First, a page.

I was assured by Dew and Terrain that this was simply a thunderstorm though, so I reluctantly crawled into the small chair near the fire and tried to deal with it. I sat in silence with my arms rested beneath my chin, listening to the roaring in the sky and the sharp shards of water that sliced across my roof. Other than the occasional house shake, I guess the storm wasn’t all that bad, and maybe we could both reach a settlement, where it would get to rage it’s war on nature, and I could endure its rage and get to sleep before dawn. But, no matter how hard I tried the joint-teaming of the weather and also the nightmares of the Capitol punishing me for hunting---or worse, punishing Terrain---thoughts such as these, kept me turning over restlessly in my seat.

I must have found peace sooner or later because I think I fell asleep; when I opened my eyes, the house was lit white, and sunny, and there wasn’t a sound of rain anywhere to be heard. The peace soon ended when I realized, I was in my bed, and tucked in neatly on top of that. I remember vividly falling asleep in the chair by the fireplace. How could I have gone up the stairs and tucked myself in? Did Terrain send Dew to check on me or something? She must have, or else how could I be here, who else could have carried me to bed. The fact she doesn’t think I can take care of myself is a little bit insulting, but I shook the thought away and pulled on my boots for a quick morning hunt.


When I’m in the forest, alone, surrounded only in marsh and trees, I can really be myself. I don’t take my father’s rifle hunting anymore, reason one because it’s too loud and reason two because they don’t make bullets anymore, and I’m saving them for if I need them in the future. Although my shot is one-hundred times better with a gun, I am reduced to using the bow and arrow. The shots I make to the game are neat, but not as indiscreet as they’d be if I would have used the rifle.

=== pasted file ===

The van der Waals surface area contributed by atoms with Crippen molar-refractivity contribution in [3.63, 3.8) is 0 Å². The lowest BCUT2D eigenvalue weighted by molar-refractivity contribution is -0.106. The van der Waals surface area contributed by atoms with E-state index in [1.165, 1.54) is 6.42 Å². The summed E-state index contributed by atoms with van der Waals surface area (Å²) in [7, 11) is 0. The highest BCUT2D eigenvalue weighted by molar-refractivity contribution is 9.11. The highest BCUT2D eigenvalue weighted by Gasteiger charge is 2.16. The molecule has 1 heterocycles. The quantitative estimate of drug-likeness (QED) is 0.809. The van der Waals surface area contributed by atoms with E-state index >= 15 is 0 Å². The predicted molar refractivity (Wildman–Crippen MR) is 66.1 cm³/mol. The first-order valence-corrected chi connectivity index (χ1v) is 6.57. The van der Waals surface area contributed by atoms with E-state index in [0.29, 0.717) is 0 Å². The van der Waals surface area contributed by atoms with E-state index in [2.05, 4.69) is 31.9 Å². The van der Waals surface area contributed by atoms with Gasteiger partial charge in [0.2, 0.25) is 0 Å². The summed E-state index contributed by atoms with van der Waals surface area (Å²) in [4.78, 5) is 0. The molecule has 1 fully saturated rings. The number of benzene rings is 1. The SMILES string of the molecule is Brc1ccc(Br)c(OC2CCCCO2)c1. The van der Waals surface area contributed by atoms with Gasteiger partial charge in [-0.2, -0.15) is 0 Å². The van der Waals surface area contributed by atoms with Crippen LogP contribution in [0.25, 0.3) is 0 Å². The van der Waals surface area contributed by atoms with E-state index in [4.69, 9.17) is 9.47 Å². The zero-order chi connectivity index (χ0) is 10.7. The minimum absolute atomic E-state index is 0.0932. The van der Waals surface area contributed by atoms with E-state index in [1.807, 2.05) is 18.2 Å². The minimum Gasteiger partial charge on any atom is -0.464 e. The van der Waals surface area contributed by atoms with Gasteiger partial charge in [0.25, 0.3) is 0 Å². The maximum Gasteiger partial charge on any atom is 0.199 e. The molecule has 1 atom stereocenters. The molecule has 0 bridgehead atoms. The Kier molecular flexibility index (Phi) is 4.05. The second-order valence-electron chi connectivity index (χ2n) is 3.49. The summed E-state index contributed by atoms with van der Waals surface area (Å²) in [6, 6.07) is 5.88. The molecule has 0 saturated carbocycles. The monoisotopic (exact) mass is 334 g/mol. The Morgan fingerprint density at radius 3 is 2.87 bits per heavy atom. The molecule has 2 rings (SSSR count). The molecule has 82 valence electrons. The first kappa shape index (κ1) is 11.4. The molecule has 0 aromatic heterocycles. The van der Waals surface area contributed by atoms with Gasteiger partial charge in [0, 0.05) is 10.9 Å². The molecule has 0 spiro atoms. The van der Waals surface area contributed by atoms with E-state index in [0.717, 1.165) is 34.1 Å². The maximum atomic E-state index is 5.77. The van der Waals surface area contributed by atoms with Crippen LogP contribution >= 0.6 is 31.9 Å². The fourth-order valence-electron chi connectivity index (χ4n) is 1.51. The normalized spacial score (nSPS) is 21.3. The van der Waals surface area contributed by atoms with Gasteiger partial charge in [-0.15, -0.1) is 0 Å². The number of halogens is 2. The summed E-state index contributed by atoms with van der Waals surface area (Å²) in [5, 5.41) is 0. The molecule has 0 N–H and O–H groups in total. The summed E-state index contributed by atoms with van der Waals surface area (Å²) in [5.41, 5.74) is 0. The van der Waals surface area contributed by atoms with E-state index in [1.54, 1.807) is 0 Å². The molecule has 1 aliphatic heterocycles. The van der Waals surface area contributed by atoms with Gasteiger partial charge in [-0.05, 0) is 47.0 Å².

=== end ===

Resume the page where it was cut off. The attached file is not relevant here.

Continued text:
I was climbing in the trees now to avoid being seen by my target, a buck-deer, which was grazing alone in the open forest newly refreshed by rain and morning dew. With its meat, I can feed at least five families in Pauper, pay off the doctor, and even have a little left over to buy something from the baker. I aimed my arrow, pulled back, silently on the string, and after a moment, released. The flying dart struck through the creature’s brain and halted below his jaw line. The buck died instantly, and painlessly, but still, I felt bad for killing it. I think about it every time I kill something, that I am the one thing standing between its life for the rest of the day, or if that be the day it dies.

I hoped down from the trees and pulled the arrow from the deer’s skull. I grabbed it by the antlers and pulled, only to be drug down into the mud. This animal had to be over two-hundred pounds, there was no way I could lift it and tote it all the way into town by myself. But, this was such a remarkable kill, I can’t just leave it, I definitely won’t waste the poor creature’s life in just accidental sport. His death will bring other people some life; I will make sure of that. With that in mind, I got an idea, marked my location by leaving behind the bow and arrows, and ran into town, heading straight to the baker’s shop; surely one of his giant sons could lift such a heavy slab of meat?

The bakery was painted a soft gold that almost glittered because of the sweet smell coming from inside. When walking through the door, a person could become overwhelmed in a golden haze, just because of the aroma and I suppose the way the lights were colored? Out in front was a small counter filled with tiny pastries; in the back I assumed was his oven, and above is where his family lived because I’ve seen them wrestling to beat one another down the stairs before, and I have heard the heavy footsteps thunder across the ceiling.

“Excuse me, Mr. Avery?” I smiled politely through my many heavy breaths.

“Why, if it isn’t Miss Ivey?” he chuckled back at me, laughing while his stomach shook as he did so. He handed a wrapped up loaf of bread to the woman in front of me, and then gave over his full attention, “What can I do for you today, Kitty?”

Honestly, I hated it when people called me Kitty. My name is Kat’sTail Ivey. I was named after my mother’s favorite flower, the Pink Cat’s Tail. Though she’d only seen it in pictures, she dubbed it her favorite and thus forth named me Kat, and needless to say that she wasn't the best speller, so my mother actually spelled my name with a "K" instead of a "C". You can well imagine how many nicknames I’d gotten because of this odd, mispelled name. Kitty, Whiskers, Catnip---you know, the works? Although, the baker and I were always pretty good friends, so if he called me Kitty every now and again, I think I would live.

“I shot a buck over by the creek. Got it right through the skull too, but it weighs too much for me to carry, and he’s a big deer Mr. Avery...”